A crooked cruck and a dangling header

Since I can’t think of anything except my major home renovation project, I’ll take a break from Francis Bacon’s life and show y’all some parts of houses, old and new. The two pix showing diagrams of medieval home construction methods are from The National Trust Book of the English House by Clive Aslet and Alan Powers (1985.) The old house is Anne Hathaway’s Cottage in Stratford-upon-Avon. The modern house and the photos are mine.

anne_hathaway_cottageAnne Hathaway’s House grew up the side of the hill over the course of many decades as Anne’s brother added on to it. One of the pleasures of visiting the place is walking through the odd levels and understanding how truly organic its growth was. The level of the floor depends on the slope of the hill; the curves of the walls depend on the shape of the timbers. I would need to hang brightly colored bells on those lintels to keep from cracking my forehead.

Levels aside, I could move into that house tomorrow and be happy. Lots and lots of light, even on a gray English morning. This house is one of my favorite places to visit. If you get there at 9:00, you have the place to yourself for a whole hour before the tour buses arrive. The guides know everything and they are as witty as Shakespearean actors (which they may well be.) The gardens include vegetables, flowers, a fruit orchard, a special orchard with every tree mentioned in Shakespeare’s plays plus sculptures, AND a little stretch of forest where the tree branches sway and crack in the high wind. Oh, and good coffee, which you can drink in a withy hut. What more could you want? Lavender soap, available in the shop!

Another cruck. house_cruckNote that every room upstairs has a bed in it. I don’t know how perfect these recreations are — certainly Anne’s house is cleaner and tidier than mine — but upstairs was mainly for sleeping and dressing. I don’t suppose anybody sat up there writing plays or anything. Must have been chilly!








A schematic of cruck-construction, in case you were thinking of building a hall.






 Here’s the basic plan of a basic early modern house. Looks familiar, if you watch This Old House. Our habitations have evolved by inches (or centimeters.)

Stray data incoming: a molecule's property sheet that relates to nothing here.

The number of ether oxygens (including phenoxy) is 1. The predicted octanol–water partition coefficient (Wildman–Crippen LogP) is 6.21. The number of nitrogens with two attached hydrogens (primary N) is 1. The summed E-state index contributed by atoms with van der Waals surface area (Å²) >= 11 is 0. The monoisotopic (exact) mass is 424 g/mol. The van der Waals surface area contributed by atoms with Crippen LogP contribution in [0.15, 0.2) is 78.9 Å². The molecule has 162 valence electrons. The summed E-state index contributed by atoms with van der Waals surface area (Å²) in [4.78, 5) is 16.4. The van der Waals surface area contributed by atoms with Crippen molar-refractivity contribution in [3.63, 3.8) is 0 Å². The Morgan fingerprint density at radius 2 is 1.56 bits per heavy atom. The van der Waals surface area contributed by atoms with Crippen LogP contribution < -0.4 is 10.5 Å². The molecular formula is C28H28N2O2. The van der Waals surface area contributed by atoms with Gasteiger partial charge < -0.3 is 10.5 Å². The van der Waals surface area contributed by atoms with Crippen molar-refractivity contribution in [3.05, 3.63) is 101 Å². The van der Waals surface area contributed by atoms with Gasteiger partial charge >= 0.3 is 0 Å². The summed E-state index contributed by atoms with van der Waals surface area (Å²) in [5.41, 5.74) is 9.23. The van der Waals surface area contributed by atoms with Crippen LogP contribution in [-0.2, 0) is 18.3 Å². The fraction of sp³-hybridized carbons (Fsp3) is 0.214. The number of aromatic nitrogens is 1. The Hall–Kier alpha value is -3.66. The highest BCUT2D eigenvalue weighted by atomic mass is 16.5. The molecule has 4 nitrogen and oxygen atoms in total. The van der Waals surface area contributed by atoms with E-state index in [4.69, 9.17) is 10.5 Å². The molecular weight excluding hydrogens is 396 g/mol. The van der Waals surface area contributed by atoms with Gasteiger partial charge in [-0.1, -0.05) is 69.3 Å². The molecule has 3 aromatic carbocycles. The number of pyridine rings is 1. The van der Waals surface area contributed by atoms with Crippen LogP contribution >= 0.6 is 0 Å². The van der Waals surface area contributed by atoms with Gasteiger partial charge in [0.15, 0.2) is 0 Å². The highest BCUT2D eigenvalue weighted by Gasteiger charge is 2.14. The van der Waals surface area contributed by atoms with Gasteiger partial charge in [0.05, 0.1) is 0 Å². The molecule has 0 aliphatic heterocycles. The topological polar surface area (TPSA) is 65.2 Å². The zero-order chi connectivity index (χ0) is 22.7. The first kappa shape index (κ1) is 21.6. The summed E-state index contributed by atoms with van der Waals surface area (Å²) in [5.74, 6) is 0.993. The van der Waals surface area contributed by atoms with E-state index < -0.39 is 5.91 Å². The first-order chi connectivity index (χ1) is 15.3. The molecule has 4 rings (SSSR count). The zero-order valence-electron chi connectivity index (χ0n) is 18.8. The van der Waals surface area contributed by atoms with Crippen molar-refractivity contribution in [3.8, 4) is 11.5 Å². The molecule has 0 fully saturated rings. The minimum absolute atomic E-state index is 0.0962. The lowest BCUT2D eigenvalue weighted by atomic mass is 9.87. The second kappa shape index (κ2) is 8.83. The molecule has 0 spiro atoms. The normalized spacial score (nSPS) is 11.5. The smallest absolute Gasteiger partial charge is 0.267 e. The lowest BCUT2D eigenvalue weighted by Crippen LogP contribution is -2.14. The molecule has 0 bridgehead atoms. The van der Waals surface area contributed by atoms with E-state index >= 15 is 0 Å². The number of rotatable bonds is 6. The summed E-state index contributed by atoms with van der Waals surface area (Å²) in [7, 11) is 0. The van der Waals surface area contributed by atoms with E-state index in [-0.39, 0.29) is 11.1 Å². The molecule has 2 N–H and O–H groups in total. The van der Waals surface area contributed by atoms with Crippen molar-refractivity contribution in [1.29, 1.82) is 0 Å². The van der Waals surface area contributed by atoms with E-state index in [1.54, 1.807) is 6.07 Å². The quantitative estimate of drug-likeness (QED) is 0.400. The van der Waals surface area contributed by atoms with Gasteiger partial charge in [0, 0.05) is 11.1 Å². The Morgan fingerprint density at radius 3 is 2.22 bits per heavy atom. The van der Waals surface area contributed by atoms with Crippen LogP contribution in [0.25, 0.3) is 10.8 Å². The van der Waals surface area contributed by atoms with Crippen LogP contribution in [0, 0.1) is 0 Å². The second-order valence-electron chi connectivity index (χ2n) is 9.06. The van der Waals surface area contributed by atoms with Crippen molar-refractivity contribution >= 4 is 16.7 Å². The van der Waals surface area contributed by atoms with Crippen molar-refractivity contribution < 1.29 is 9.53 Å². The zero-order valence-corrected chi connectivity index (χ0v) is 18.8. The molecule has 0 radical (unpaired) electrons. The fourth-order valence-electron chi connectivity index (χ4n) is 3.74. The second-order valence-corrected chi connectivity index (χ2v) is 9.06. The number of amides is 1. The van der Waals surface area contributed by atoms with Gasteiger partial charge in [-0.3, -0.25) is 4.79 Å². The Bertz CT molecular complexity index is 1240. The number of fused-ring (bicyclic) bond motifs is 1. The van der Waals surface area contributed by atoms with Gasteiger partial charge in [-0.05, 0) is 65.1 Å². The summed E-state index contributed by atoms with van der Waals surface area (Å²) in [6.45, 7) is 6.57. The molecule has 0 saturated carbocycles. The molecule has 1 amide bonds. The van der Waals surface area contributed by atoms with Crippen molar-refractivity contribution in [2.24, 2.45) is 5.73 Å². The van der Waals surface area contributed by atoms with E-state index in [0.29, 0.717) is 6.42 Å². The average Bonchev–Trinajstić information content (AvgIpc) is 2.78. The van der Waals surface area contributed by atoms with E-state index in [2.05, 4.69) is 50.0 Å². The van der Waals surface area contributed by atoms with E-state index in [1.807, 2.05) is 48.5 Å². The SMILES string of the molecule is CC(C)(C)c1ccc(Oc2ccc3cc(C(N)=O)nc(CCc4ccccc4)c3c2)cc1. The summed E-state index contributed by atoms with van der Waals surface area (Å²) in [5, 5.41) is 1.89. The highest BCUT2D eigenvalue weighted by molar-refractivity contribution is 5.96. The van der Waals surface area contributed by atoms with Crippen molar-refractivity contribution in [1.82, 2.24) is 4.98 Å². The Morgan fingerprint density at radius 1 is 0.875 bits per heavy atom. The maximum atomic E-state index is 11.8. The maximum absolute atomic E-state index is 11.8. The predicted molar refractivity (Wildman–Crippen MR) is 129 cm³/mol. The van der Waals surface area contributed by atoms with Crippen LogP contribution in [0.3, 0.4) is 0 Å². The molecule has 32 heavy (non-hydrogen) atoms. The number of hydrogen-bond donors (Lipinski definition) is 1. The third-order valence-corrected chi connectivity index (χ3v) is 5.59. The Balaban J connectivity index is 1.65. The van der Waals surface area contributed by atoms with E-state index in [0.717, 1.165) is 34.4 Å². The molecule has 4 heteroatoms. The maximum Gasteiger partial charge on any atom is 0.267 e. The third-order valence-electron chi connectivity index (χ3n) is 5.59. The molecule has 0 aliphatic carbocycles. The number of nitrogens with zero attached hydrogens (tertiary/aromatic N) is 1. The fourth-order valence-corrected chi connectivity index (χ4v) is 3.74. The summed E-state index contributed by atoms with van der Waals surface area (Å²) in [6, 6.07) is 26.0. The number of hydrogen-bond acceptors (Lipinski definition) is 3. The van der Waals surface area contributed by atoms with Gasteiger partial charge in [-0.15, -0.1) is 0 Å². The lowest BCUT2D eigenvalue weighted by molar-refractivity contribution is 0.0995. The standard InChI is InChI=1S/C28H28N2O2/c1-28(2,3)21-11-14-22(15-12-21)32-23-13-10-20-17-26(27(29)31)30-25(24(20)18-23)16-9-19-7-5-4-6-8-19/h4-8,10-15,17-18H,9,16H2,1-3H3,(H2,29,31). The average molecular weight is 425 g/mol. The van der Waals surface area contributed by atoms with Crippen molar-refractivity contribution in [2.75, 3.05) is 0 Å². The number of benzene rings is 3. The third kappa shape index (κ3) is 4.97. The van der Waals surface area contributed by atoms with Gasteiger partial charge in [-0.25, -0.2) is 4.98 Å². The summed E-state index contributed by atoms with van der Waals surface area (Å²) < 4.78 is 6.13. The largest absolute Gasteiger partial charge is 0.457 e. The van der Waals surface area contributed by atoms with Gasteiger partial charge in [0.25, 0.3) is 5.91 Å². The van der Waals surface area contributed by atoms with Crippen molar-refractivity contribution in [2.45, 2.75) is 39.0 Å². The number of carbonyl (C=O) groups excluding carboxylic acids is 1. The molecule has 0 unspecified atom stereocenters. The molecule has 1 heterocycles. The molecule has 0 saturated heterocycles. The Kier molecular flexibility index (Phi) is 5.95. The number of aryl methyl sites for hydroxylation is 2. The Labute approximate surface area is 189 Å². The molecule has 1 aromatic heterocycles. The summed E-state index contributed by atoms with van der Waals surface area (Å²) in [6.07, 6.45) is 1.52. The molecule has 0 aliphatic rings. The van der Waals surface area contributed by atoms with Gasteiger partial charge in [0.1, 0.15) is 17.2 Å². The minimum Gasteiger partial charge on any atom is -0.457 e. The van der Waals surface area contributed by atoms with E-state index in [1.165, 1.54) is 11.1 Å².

And now that dangling header you’ve been wondering about. Suspense is the word. See the gap between the wide horizontal beam and the vertical studs to the right of it? What’s holding that thing up — magic? That header is supposed to support the roof over a wide opening; in this case, a passthrough.

How did it happen, anyway? Did the guy get mad and quit before setting the supports? Did he run out of 2x4s and just say, ah, heck with it? Did he go out to buy 2x4s and get hit by a truck on the way, and then the other guys were so overcome with grief they decided to leave it dangling as a sort of memorial, which only they would know about because of course it was covered with drywall for 20 years? As a novelist, I can speculate endlessly. As a homeowner, I’m glad I never thought about adding a room upstairs.

 house_modern_frameHere’s good modern framing. You can see green folders sitting on the passthrough (permits & related docs in sturdy plastic containers.) At the right end of that and leading up, you can see a properly framed pair of headers. I’m standing in the living room looking toward the hall. The wall straight ahead is the backside of the BR closet. Yes, it’s a small house; much smaller than Anne’s brother’s.


It won’t last 400 years, but then again, neither will I. 

And now you know why I’m not getting much writing done this year. Should have planned a story about a homeowner who murders former homeowners who did their own lame remodeling, tracking down every previous owner of the house and hoisting each on his or her own special petard. Hey, wait a minute —

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